But during a daylong swing through Texas, Bloomberg made clear that he believes his White House bid, which might’ve first been thought of as a quixotic campaign, could grow into a juggernaut.
“I am going to help turn Texas blue,” Bloomberg said. He spoke for nearly 14 minutes before indulging a few photographs and doing a sit-down television interview with Sheindlin.
“I’m traveling the country, trying to take my message directly to voters, and it’s great to be here in Austin, and thank you for coming out and for spending part of your weekend with me,” he said.
And in spite of not having a national platform in the form of the Democratic debates, his money has clearly caught the attention of his rivals. Many Democrats, including Warren and Julián Castro, were openly irritated that Bloomberg has essentially bought his way into the race. According to The New York Times, Trump was reportedly irked by Bloomberg’s suggestion he might spend $1 billion of his own fortune to help defeat the president, even if he’s is not the Democratic nominee.
But there’s also a question of whether he’s the best candidate to energize an increasingly diverse electorate and party whose most recent White House wins were led by a strong turning among people of color for a black nominee. In 2018, O’Rourke was elevated, in part, by a coalition of younger voters who turned out to the polls. Support among young voters and voters of color has been one of the biggest question marks surrounding Bloomberg’s run, experts say.
“A Bloomberg voter is likely to be older, wants to beat Trump and is concerned primarily about electability,” said Stephanie Martin, an assistant professor of political communications at Southern Methodist University.
“Primary voters are highly motivated and they pay attention, and he’s trying to get people who have been shopping for a while to think about a new product. That’s difficult,” she said.
And there are clearly some in the Democratic electorate who are skeptical of an ultra-rich candidate self-funding his campaign.
“I don’t know why anyone would run that way,” Lucas Diercouff, a former combat medic and Bernie Sanders supporter at the Austin event, said of Bloomberg’s electoral strategy. “I’m not taking him as seriously” as the other Democrats.
It’s too early to know how Bloomberg has fared in Texas in particular. He wasn’t mentioned in the most recent University of Texas/Texas Tribune Poll from early November, which found Biden leading with support of 23% of voters. Warren followed with 18%, and O’Rourke, who has since dropped out of the race, placed third, at 14%. Just 5% of Texas voters said they didn’t know whom they would support.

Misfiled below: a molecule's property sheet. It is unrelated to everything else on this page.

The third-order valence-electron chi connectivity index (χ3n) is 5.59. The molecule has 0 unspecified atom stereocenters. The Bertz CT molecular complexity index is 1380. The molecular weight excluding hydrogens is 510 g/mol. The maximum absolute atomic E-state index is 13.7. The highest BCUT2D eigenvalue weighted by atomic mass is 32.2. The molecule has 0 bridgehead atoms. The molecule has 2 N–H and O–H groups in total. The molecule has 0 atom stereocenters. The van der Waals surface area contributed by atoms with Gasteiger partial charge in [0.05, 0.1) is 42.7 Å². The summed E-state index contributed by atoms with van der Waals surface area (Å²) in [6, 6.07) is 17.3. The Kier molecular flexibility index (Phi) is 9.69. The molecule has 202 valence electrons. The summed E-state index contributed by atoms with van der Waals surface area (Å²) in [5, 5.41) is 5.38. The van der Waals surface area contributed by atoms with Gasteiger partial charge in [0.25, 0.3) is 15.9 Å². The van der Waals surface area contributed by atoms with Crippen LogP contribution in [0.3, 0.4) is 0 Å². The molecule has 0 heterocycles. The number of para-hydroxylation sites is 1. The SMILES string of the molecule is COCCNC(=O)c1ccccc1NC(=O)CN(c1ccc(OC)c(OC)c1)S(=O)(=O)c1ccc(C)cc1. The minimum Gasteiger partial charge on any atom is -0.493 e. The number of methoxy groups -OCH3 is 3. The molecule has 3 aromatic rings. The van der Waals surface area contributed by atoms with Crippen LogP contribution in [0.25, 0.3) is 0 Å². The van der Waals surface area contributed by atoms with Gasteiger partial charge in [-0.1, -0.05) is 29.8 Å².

“I think he plays by his own rules,” said Kim West, a former O’Rourke supporter who attended Bloomberg’s Austin event as she weighs the Democratic field. “He’s a really clever guy and I’m sure the people working with him are as well, but it’s just never been done that way.”
Bloomberg, meanwhile, has expressed a clear-eyed understanding that he has his work cut out for him in the state.
Asked by a reporter whether he’s received an endorsement from any Texas official, he dodged the question and said his campaign would put out a full endorsement list “eventually.” He then talked broadly about the support he’s accumulated nationally, alongside Sheindlin’s support. (Bloomberg hasn’t publicly announced the endorsement of any Texas elected officials.)
But if it’s any consolation to the long-shot candidate, some of his biggest supporters haven’t lost hope. Asked before the event if he thought Bloomberg had a shot at winning, Graves gave a resounding “yes.”
“I don’t think anybody is going to clearly separate themselves from the masses in the first four states,” he said.
Graves smiled for a photo with Bloomberg after the candidate spoke and said that after hearing from him in person, he was looking forward to following him around the state.
“After this, I might just go with him to Waco,” Graves said, a nod to the next stop on Bloomberg’s bus tour.
Disclosure: Southern Methodist and the University of Texas at Austin have been financial supporters of The Texas Tribune, a nonprofit, nonpartisan news organization that is funded in part by donations from members, foundations and corporate sponsors. Financial supporters play no role in the Tribune's journalism. Find a complete list of them here.
Perhaps it goes without saying — but producing quality journalism isn't cheap. At a time when newsroom resources and revenue across the country are declining, The Texas Tribune remains committed to sustaining our mission: creating a more engaged and informed Texas with every story we cover, every event we convene and every newsletter we send. As a nonprofit newsroom, we rely on members to help keep our stories free and our events open to the public. Do you value our journalism? Show us with your support.